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Most shocking to me was that a CAPTAIN and a Lieutenant of the Royal Marine Light Infantry were so busy chatting about how they violated Iran’s sovereignty! So much for the vaunted "Bootie" toughness, "The Royal Marines training is the longest basic infantry training programme of any NATO combat troops." Hey, dudes whilst you were at Lympstone Commando Training Centre how about mentioning to the troops, or at least the OFFICERS, that you don’t cooperate with your captors! In that one year Feak’n training period did that just fall by the wayside?!?! "Oops, sorry Guv’nor completely FORGOT that portion of the training program, won’t ’appen again." At least McCain talked, as much as he did, AFTER some period of time and after some torture...It looks like this lot couldn’t wait to start cooperating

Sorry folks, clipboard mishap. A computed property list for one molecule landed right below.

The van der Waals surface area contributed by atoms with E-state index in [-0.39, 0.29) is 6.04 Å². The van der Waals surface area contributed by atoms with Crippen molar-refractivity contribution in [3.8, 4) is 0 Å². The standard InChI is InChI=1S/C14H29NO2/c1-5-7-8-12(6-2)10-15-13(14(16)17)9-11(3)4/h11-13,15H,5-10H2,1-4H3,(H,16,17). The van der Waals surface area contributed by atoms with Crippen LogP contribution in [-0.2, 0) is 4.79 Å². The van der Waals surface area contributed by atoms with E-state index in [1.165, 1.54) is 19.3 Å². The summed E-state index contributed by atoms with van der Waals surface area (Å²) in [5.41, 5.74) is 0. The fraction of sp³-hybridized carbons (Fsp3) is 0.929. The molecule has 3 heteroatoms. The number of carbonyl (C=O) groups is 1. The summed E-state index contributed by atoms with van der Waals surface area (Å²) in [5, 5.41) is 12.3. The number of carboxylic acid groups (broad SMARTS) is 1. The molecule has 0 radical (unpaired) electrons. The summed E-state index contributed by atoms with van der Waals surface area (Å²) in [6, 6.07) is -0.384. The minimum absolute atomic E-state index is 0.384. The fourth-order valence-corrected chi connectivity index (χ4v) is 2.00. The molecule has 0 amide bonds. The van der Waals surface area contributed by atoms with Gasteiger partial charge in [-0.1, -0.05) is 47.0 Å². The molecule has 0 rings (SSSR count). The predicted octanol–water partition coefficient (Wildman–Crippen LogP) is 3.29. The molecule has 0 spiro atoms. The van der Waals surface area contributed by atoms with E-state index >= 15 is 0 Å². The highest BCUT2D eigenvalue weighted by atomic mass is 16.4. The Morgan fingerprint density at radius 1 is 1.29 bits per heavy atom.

Written By: Joe
URL: http://
Keep an eye out for Col. Jack Jacobs on MSNBC. If he had his way, those punks would all be swinging from a yardarm at Portsmouth before the day was out.

I’m reminded of an anecdote from Donald D. Engen’s very good autobiography, "Wings And Warriors: My Life As A Naval Aviator". A U.S. Navy jet driver managed to nearly blow himself out of the air while attacking a munitions train at very low level in North Korea. He spent a long time screaming on the radio about his condition before he finally drew a breath. Taking advantage of the break in the gibberish, a Brit pilot off HMS Triumph jumped on the channel with a bit of cool advice:

"I say, old chap, why don’t you just shut up and die like a man?"

The Brits sure have come a long way, haven’t they?

Despicable.
 
Written By: Billy Beck
URL: http://www.two—four.net/weblog.php